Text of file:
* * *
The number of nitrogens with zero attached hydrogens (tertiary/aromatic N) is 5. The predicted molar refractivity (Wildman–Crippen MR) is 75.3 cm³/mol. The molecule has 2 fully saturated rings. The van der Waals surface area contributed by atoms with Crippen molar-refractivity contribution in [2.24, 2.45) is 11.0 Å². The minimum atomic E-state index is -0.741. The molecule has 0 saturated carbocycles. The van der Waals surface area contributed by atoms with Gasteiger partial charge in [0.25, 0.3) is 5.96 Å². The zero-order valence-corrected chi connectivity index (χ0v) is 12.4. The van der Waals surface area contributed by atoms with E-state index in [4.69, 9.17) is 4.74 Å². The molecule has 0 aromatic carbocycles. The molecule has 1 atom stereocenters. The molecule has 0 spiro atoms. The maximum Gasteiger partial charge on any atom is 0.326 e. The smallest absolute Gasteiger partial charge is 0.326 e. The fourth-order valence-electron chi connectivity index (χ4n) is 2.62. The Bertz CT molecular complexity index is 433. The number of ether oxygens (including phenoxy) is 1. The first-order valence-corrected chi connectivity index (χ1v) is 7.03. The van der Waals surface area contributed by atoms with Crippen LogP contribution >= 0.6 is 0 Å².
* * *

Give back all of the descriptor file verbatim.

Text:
The number of nitrogens with zero attached hydrogens (tertiary/aromatic N) is 5. The predicted molar refractivity (Wildman–Crippen MR) is 75.3 cm³/mol. The molecule has 2 fully saturated rings. The van der Waals surface area contributed by atoms with Crippen molar-refractivity contribution in [2.24, 2.45) is 11.0 Å². The minimum atomic E-state index is -0.741. The molecule has 0 saturated carbocycles. The van der Waals surface area contributed by atoms with Gasteiger partial charge in [0.25, 0.3) is 5.96 Å². The zero-order valence-corrected chi connectivity index (χ0v) is 12.4. The van der Waals surface area contributed by atoms with E-state index in [4.69, 9.17) is 4.74 Å². The molecule has 0 aromatic carbocycles. The molecule has 1 atom stereocenters. The molecule has 0 spiro atoms. The maximum Gasteiger partial charge on any atom is 0.326 e. The smallest absolute Gasteiger partial charge is 0.326 e. The fourth-order valence-electron chi connectivity index (χ4n) is 2.62. The Bertz CT molecular complexity index is 433. The number of ether oxygens (including phenoxy) is 1. The first-order valence-corrected chi connectivity index (χ1v) is 7.03. The van der Waals surface area contributed by atoms with Crippen LogP contribution >= 0.6 is 0 Å².